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Are there any ways of installing a basement ceiling that is seamless and does not look like a drop ceiling, but which can still be somehow disassembled?

Alternatively, are there more subtle forms of drop ceiling technology available?

My subjective opinion is that drop ceilings look ugly. But as I need to access the area above in my basement, at least until all my re-wiring-the-house tasks are done, I don't want to put up drywall, unless I can rig up some panes that I can later remove (which is one option I am considering). I could also just put up drywall, and cut holes in it, and patch it later.

What would you do? Put up with a drop ceiling? Make holes later? Third alternative?

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How about waiting until you are done re-wiring to put up the ceiling? leave it "industrial" until you are done with what you need to do, this might also work as motivation. –  Tester101 Sep 9 '11 at 2:31
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@Tester101: 24 hours after you finish the ceiling is when you discover what you missed. –  Jay Bazuzi Sep 9 '11 at 3:17
    
Can you localize the places you need access, and install a removable panel or bulkhead in that area? –  Alex Feinman Sep 9 '11 at 20:51
    
I think that's a good idea, Alex. I think I need access ports every 6 feet, about 1 foot square, to be able to access and pull wires. I will pre-drill extra holes in the joists to allow easy routing of additional wiring. When I rearrange the kitchen, that will be a big job, requiring new stove wiring. I need the basement done now, thus the order being reversed. –  Warren P Sep 10 '11 at 16:41

2 Answers 2

up vote 3 down vote accepted

You may be able to hang birch- or maple-faced plywood. You can screw it to joists and then unscrew a panel when you need to get in to change stuff.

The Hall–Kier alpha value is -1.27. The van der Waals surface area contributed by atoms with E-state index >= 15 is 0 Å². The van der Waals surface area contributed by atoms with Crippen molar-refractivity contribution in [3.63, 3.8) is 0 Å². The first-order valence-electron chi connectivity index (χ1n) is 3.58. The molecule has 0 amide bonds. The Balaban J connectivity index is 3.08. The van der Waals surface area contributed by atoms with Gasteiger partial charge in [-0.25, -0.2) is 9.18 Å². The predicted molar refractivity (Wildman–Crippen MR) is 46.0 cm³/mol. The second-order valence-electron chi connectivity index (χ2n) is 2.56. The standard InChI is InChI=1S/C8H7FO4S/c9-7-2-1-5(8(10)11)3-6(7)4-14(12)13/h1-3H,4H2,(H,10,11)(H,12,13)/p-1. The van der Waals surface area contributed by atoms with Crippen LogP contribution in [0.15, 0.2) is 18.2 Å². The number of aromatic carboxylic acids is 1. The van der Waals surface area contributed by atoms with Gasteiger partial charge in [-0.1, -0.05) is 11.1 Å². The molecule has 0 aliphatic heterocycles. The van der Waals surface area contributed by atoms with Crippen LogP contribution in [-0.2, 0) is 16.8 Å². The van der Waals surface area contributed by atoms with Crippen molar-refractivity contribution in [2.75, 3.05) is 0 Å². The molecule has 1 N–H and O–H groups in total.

My neighbor used this as a floor, with a urethane coating, but you may be able to skip the finish.

I haven't tried this approach myself. YMMV.

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The big question is -- what's ugly? the tracks, or the panels?

If it's the tracks, I'd go with Jay's answer.

If it's the panels, consider putting something other than your standard acoustic tile in. For instance, you could cut down luan into the necessary panel sizes (although I don't know if you'd need to do something to dampen sound with them), or Armstrong makes ceiling panels that have a more pressed-tin look to them.

...

The next question is what sort of wiring are you doing, and where?

If it's all low-voltage, and you're running it along basement walls I'd tack all of the cables up in the corners of the ceiling, and then put up crown molding large enough to cover it once you're done.

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+1. There are plenty of attractive tiles that you can put in the tracks, or improve them on your own with some spray paint. You can even get tiles with clips that overlap the tracks on two sides, for a more 'seamless' look. –  Alex Feinman Sep 9 '11 at 20:50
    
In looking online, I saw a forum where someone suggested facing the panels in fabric, or wih a photo mosaic, if you want to get fancy. (although, there might be issues w/ flamability of fabric) –  Joe Sep 10 '11 at 2:08
    
I'm looking for a clean white look like drywall. But I like the wood idea too. –  Warren P Sep 10 '11 at 16:40
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If you hunt you can get acoustic tiles that are plain -- no patterns or textures. Plain white tiles with white tracks is not bad looking. They are not stock items at many of the big box stores but I know Armstrong make them. –  Craig Oct 23 '11 at 19:05

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